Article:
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ESA estimates 10 million pirate games downloaded in December

But even those figures "under-represent the true magnitude" of problem says US trade association

Research conducted by trade groups including the Entertainment Software Association has shown that over 9.78 million games were successfully downloaded illegally during the month of December.

However, the actual number of illegally downloaded games is expected to be much higher, with the ESA admitting that its survey only focused on 200 games accessed on the most popular peer-to-peer platforms such as BitTorrent, eDonkey, Gnutella and Ares.

"These figures under-represent the true magnitude of online game piracy," said the ESA. "They address only downloads of a small selection of ESA member titles.

"And while they account for illegal downloads that occur over select P2P platforms, they do not account for downloads that occur from 'cyberlockers' or 'one-click' hosting sites, which continue to account for high volumes of infringing downloads."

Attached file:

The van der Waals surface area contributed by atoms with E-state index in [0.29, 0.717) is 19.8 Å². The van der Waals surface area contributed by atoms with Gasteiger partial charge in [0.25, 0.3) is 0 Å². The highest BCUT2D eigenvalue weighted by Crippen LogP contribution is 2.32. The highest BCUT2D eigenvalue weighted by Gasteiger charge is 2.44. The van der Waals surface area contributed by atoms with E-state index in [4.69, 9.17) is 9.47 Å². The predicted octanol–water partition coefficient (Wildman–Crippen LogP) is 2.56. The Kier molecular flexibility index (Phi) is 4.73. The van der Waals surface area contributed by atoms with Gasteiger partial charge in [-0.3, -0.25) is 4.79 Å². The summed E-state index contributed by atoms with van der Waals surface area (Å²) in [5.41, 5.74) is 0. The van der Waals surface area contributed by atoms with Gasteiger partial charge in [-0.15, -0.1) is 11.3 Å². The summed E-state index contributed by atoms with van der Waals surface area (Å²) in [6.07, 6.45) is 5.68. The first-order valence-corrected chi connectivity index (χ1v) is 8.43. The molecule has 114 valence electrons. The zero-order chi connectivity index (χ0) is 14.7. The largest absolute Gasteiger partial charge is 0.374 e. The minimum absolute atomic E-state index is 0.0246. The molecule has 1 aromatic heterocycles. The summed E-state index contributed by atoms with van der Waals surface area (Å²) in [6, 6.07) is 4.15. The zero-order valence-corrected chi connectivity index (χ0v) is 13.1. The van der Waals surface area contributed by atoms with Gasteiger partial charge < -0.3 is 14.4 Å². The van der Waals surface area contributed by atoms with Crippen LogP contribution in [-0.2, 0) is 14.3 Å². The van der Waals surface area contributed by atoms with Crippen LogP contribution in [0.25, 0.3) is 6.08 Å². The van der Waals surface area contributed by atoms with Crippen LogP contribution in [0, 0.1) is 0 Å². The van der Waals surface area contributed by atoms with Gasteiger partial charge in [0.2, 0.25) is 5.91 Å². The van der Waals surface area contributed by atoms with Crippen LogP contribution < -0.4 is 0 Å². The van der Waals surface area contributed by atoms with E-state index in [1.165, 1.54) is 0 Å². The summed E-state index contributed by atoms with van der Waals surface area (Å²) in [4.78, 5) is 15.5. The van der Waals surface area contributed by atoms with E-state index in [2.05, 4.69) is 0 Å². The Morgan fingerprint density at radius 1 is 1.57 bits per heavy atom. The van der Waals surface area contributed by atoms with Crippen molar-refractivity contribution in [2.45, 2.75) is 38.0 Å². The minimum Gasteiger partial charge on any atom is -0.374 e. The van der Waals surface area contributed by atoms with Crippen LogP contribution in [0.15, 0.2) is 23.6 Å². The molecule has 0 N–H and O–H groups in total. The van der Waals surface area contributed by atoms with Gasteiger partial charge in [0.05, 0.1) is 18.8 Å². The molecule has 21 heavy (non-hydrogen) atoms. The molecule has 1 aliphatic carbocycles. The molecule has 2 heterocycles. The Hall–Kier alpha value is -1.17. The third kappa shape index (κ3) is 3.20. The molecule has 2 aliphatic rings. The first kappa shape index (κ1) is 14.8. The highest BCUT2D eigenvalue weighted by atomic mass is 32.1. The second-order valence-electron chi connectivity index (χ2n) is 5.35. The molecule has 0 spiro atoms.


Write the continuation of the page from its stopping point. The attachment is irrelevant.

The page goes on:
The countries with the heaviest number of unauthorised games downloads by volume were Italy (20.3%), Spain (12.5%), France (7.5%), Brazil (6%) and China (5.7%).

"ESA’s reporting demonstrates a strong correlation between countries that lack sufficient protections for technological protection measures and countries where online piracy levels for entertainment software are high," said the body.

The research was conducted with the International Intellectual Property Alliance (IIPA), which has filed its findings with the United States Trade Representative (UTSR).

The report recommends that 35 countries be placed on a 'priority watch list', including Canada, Brazil and Mexico, due in large part to inadequate response to regional piracy problems. The UTSR could impose sanctions on some of the countries named.

Spain is another country which the ESA and IIPA recommended is placed under "close scrutiny" due to the recent decriminalisation of infringements via peer-to-peer networks.

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Matt Martin avatar
Matt Martin: Matt Martin joined GamesIndustry in 2006 and was made editor of the site in 2008. With over ten years experience in journalism, he has written for multiple trade, consumer, contract and business-to-business publications in the games, retail and technology sectors.
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